Cello is a highly scalable, fully-distributed array-of-octree
parallel adaptive mesh refinement (AMR) framework, and Enzo-P
is an Eulerian hydrodynamics and MHD astrophysics application that is
built using Cello.
Enzo-P is a
branch of the Enzo parallel astrophysics and cosmology
application. Enzo-P / Cello is currently funded by the National
Science Foundation (NSF) grant SI2-SSE-1440709, with previous funding
through NSF grants PHY-1104819 and AST-0808184.
Two fundamental differences between Enzo-P and Enzo are their AMR
design and parallelization. Cello implements array of octree
AMR, which has demonstrated scalability to date through 256K
floating-point cores of
the NSF
Blue Waters supercomputer at the
National Center for
Supercomputing Applications. Unlike Enzo, which is parallelized
using MPI, Enzo-P/Cello is parallelized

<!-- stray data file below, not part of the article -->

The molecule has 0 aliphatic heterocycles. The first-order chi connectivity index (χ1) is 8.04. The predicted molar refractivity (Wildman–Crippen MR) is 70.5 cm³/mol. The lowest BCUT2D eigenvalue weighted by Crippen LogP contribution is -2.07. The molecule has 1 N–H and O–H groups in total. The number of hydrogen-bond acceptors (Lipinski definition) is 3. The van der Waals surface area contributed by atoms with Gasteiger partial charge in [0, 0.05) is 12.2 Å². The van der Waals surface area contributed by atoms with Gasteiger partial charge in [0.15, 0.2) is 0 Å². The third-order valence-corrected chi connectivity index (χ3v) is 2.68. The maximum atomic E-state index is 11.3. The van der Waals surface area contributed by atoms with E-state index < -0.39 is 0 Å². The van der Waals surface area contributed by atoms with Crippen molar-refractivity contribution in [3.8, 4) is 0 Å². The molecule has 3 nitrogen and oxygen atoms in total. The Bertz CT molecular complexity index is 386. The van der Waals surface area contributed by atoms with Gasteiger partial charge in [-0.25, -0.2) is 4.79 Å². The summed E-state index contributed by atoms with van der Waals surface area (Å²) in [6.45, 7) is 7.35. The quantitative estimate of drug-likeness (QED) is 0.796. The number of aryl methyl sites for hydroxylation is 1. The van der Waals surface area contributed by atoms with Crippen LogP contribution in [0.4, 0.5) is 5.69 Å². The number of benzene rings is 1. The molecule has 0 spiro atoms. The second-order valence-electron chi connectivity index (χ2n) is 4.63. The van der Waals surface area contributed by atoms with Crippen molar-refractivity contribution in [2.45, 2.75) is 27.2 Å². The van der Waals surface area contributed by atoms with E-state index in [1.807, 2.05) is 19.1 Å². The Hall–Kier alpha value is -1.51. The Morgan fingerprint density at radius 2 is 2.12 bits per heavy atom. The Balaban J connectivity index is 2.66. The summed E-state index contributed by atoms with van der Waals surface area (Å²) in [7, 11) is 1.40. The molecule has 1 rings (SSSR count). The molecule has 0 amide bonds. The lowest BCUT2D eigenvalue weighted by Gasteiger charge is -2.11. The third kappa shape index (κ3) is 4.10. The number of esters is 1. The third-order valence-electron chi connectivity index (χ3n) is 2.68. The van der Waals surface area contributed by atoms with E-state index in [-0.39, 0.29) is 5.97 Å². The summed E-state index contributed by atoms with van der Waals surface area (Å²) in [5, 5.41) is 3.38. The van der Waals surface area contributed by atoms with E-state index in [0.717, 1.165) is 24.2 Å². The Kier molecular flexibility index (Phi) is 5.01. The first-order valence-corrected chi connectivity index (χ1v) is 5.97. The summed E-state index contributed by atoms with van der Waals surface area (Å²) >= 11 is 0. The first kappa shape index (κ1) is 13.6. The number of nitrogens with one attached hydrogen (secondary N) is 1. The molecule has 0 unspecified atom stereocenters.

using Charm++,
an externally-developed OOP parallel programming system targeting
the implementation of Exascale applications.
Enzo-P currently has two hyperbolic
solvers: PPM,
an enhanced piecewise parabolic method solver that was migrated to
Enzo-P from the Enzo code base,
and PPML, an ideal
compressible MHD solver originally implemented in serial Fortran.
More recently, physics and infrastructure capabilities have been
developed for particle methods, including an implementation of Enzo's
CIC particle-mesh gravity solver. Currently we are collaborating
with Prof. Daniel
Reynolds on developing and implementing a highly scalable
multigrid-based linear solver.